Fantasy Maps

Maps in Role-playing Games

Tolkien started it by putting a map in the front of The Lord of the Rings. Since then every fantasy author, and most GMs, have mapped out their world in loving detail. But what about the characters? What sort of maps do they have and how do they know where they are going?

Mapping History

The first known map dates back to 2,300-2,500 B.C in Babylon but it is a small clay tablet barely recognisable as a map, more a symbolic description of the area. By the Roman era, maps were in use but none survive, only a medieval copy gives us any clue as to what they look like. The most striking thing is the distortion of the landscape, such as the Mediterranean appearing as only a thin stretch of water. Roads are clearly marked, as are rest stops and spas, making it ideal for a Roman traveller. By the 14th century mapping was developing well with this 1360 map having a fair level of accuracy. However it wasn’t until the 1600s that the idea accurately surveying the land before map making developed and it was as late as the 1780s before a whole country was surveyed and mapped.

Maps in a Fantasy World

How good the character’s maps are depends on the technological level of the people making them. Proper surveys good enough to give us anything like the modern level of maps is complicated and takes lots of time. Unless your society is undergoing an industrial revolution it is unlikely to produce maps of that level. However road maps are a lot easier to do as only the distance between junctions and towns needs to be measured. The use of milestones to aid travelers dates back to the Roman era so most fantasy societies will have them.

Of course, not all societies have a road network worth mentioning and roads maps are useless when traveling by ship. In these situations the characters have to rely on dead reckoning and rough advice such as “Travel west three days until you see the broken mountain and then turn North until you reach the great river”. The odds of getting lost in these situations are pretty good.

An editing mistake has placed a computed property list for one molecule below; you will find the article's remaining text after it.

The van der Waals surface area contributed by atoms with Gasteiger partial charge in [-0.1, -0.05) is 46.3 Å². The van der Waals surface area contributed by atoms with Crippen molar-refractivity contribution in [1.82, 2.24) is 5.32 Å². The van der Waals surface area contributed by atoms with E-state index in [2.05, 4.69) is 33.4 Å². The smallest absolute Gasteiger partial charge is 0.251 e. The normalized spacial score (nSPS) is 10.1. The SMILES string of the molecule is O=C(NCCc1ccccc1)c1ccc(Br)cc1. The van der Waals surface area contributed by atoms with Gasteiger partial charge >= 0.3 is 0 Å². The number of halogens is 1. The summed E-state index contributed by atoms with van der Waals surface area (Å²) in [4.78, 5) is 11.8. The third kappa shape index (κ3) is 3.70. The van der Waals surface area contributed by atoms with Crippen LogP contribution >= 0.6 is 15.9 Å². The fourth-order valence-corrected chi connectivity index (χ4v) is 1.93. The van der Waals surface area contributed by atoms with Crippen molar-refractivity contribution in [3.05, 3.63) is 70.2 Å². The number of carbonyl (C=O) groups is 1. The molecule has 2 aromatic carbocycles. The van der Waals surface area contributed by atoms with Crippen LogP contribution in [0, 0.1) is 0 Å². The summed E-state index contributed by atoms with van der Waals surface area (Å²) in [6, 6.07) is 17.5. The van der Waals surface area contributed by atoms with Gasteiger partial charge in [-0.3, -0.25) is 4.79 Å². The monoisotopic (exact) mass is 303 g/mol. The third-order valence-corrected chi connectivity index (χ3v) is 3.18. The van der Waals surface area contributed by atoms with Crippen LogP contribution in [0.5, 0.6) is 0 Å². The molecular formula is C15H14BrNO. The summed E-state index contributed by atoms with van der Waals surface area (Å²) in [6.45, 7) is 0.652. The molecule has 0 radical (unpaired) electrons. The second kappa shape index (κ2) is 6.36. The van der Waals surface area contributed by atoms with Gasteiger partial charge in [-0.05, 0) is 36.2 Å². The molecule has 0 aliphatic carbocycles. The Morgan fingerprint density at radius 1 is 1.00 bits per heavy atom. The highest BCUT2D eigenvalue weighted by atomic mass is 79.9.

Maps as Adventure Hooks

Players never like to be bothered by the nitty-gritty of travel. Rolling dice to see if you get lost and then rolling more until you find your way again is just dull. What’s more, as a GM, this is wasted time that could be spent getting on with the adventure proper. Alternatively, some early adventures would start with the party automatically getting lost and stumbling into some hidden temple or lost valley. This is a bit heavy handed and a smart GM can build much better adventures around maps and navigation than that.

Any which way you lose

The players are traveling across open terrain, following a good set of directions on a lonely road, when they come to an unexpected fork. Which way do they go? It doesn’t matter, the planned encounter takes place down either track but the GM gets to watch the players argue for 30 minutes trying to decide.

All maps are treasure maps

Maps are valuable. Maps of your enemy’s lands are even more valuable. The characters overhear someone talking about a valuable map. Later that person is dead and the map has fallen into the player’s hands. While people are trying to kill them to get it back, the players have to work out it is not a map to buried treasure but instead shows a little known mountain pass usable by an invading army.

Surveying the terrain

The King has ordered that all his lands should be mapped and a list of the all land owners and their property made (i.e. the Doomsday book). In the wild north, several parties of surveyors has disappeared so the characters are hired as guards. There is plenty of scope for encounters as they escort the map makers criss-crossing the land. Plus the players get to knock on doors and ask whatever lives there “Is this your dark, foreboding castle?”

A World of Adventures

Once a GM starts thinking about what sort of maps the character’s have and what those maps show, or don’t show, then a whole world of adventure possibilities opens up.